Wednesday, 25 November 2015

The Art of the Insult

The Round Table at New York City’s Algonquin Hotel was known for its sophisticated witty repartee, or its catty put-downs covered in self-congratulation, depending on your viewpoint. The Round Table was also known as the “Vicious Circle,” and this was the title of Margaret Case Harriman’s account of the intellectual humour of the denizens thereof, published in 1951 by Rinehart.

One would think the clever waggishness of the Round Table would be viewed upon favourably by radio critic John Crosby, not only because he was an adroit purveyor of words, but because he dealt daily with the pedestrian and obvious verbiage in sitcoms, quiz shows and soap operas. However, his column of July 14, 1951 bespeaks a tiredness with the former as well as the latter. Still, he manages to mine some nuggets of wit from the ranks of radio programmes, which he passes on to his readers. One of them involves someone in the social sphere of the Vicious Circle—“the glamorous, unpredictable Tallulah Bankhead.”

Once, during the rehearsal of “The Big Show,” the producer was trying, over Tallulah Bankhead’s strenuous objections, to cut a few of her lines just as a matter of timing. It was an epic battle, I’m told, but the producer finally won though he didn’t escape entirely unscathed. Groucho Marx, who was within earshot, took the cigar of his mouth just long enough to mutter: “The Timing of the Shrew.”
I don’t know why I’m telling you all this except that too many people are reading “The Vicious Circle” and quoting too much of it to me. Said Noel Coward to the highly tailored lady: “You look almost like a man.” Retorted the highly tailored lady to Noel Coward: “So do you.” The art of insult, especially that one, is still around in different form, though perhaps not so succinctly expressed. Said Tallulah to Bob Hope: “Hope, leave this stage until I call for you.” Said Hope to Tallulah: “Don’t lower your voice to me. I knew you when you were Louis Calhern.”
The art of insult which I inspect annually along with dumb women jokes, political jokes, and tax jokes, has declined a little in the past year. But there have been a few — all of them, I expect, modifications of Max Beerbohm’s or Oscar Wilde’s but still, I think, at least as quotable as those in “The Vicious Circle.” There was that one on “This Is Show Business,” for instance.
BERT LAHR: I told this same joke recently at the Capitol theater and you could hear them laugh across the street.
CLIFTON FADIMAN: What was playing over there?
Then there was Ronald Colman on the Jack Benny program.
COLMAN: I never told you this, Jack, but I heard the first radio program you ever did.
BENNY: Gee, Ronnie, I didn’t know that. The very first program?
COLMAN: Yes. How have they been since?
Well, after all, there were some pretty old jokes in “The Vicious Circle,” too, but they were on the whole more vicious. People just don’t insult one another with the zest they once used, so we’ll have to turn elsewhere. (If Bennett Cerf can get away with this, I can try, too.) I rather like Groucho Marx’s brief patriotic oration which ran: “We owe a great deal to the government. The question is, how are we ever going to get the money to pay for it?”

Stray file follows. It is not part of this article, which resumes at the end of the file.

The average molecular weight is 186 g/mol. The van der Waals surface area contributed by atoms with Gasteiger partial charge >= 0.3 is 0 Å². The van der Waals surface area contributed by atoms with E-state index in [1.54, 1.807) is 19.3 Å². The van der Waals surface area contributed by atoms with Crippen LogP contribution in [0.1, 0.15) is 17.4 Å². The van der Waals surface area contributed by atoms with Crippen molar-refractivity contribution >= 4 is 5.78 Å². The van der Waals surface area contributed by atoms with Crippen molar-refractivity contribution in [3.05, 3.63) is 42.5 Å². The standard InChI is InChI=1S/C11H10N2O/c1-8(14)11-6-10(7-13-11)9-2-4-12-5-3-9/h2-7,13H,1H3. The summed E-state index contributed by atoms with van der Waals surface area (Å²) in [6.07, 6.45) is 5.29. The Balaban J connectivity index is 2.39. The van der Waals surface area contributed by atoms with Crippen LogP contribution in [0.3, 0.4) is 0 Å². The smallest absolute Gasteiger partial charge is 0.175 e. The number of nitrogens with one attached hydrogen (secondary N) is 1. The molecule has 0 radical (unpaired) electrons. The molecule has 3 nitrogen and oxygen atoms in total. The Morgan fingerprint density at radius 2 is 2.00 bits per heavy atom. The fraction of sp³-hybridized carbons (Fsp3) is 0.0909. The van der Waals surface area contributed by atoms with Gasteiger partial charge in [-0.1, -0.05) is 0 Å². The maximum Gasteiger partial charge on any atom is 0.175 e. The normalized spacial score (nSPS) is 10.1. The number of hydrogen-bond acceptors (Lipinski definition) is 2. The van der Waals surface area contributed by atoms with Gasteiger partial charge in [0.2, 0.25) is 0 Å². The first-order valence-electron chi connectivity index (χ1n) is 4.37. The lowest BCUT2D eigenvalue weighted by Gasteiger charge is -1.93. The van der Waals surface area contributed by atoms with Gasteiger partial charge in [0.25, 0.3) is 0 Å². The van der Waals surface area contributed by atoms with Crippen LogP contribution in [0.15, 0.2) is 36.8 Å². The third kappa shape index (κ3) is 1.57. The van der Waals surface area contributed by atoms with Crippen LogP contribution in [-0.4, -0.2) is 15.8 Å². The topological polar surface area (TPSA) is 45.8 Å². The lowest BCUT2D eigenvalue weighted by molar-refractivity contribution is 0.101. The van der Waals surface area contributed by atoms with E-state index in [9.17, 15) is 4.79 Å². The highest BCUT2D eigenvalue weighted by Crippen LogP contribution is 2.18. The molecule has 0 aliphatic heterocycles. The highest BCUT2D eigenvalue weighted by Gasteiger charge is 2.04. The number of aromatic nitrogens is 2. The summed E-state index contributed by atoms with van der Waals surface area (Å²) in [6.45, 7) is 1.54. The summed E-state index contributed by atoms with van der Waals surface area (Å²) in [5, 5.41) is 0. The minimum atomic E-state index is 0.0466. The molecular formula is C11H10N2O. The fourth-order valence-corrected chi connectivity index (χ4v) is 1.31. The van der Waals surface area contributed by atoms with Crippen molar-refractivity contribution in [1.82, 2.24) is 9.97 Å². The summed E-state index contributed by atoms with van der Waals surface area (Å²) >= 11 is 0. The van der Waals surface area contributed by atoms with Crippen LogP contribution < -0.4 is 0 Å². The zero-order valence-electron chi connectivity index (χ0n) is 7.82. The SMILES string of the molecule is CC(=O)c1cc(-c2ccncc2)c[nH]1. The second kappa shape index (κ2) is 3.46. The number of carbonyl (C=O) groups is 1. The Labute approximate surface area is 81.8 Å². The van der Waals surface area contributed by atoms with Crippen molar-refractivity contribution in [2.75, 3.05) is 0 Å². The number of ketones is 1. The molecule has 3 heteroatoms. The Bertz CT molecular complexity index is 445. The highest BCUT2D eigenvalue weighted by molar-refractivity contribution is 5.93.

That last is known as the tax joke which in sheer numbers is far out in front of my joke file. Radio and television actors and writers make much more money than is good for them; the government takes it away for their own protection and this solicitude preys on their minds. Pretty soon they write hokes about it. Or if they get real mad, they vent their spleen on the politicians. “My boy friend is out making speeches to draft Eisenhower. He wants to draft Eisenhower before Eisenhower drafts him.” (Gene Autry show).
Or if they get too depressed to write jokes about either taxes or politics, they can always fall back on the woman driver joke. “Well, I signaled for a left turn and then changed my mind and signaled for a right turn. Then I decided to take a short cut down the sidewalk because there were too many manly drivers cluttering up the street. Well, this weasel was hogging the sidewalk and I was late getting to the beauty parlor so in order to avoid an accident I just ran over him.” (Red Skelton show).
It’s been a good year, all around, for women jokes. Gracie Allen returned the eight day clock George bought her because the eight days were up and at least one girl bought “Little Women” for a friend because he was marrying a midget and Dave Garroway broke the news about the perfume that was driving women mad–it smelled like money—and my friend Irma . . . well, let’s not get into my friend Irma or we’ll be here all day.
We started with Groucho and we’ll finish with Groucho:
GROUCHO: If you like the sea, why aren’t you a sailor instead of a landlubber?
CONTESTANT: That’s not a very good way to raise a family.
GROUCHO: The fish manage pretty well.
I plan to collect them all in a book some day but not until the winter after the Christmas jokes are in. “Second Story Jackson is in jail again.” – “What’s he in for this time ?” – “He was doing his Christmas shopping early.” – “Early?” – “Before the store opened.” (Duffy’s Tavern.)

Crosby was so oft quoted in his day—though not as much, perhaps, as the Algonquin Round Table—it would have been nice if someone published a collection of his columns. Interestingly, someone did, in a way. After writing this post, I happened upon an issue of Swing magazine, which had reprinted this particular column and several others. Swing was the publication of WHB (“Your Favorite Neighbor”) in Kansas City. It was a pretty ambitious publication for a radio station and while it may not have engaged in the slicing wit of a Benchley, Woollcott or Parker, it did have the sense to give readers a monthly dose of Crosby. You can leaf through PDF scans at David Gleason’s exemplary repository of old broadcasting publications HERE.

No comments:

Post a Comment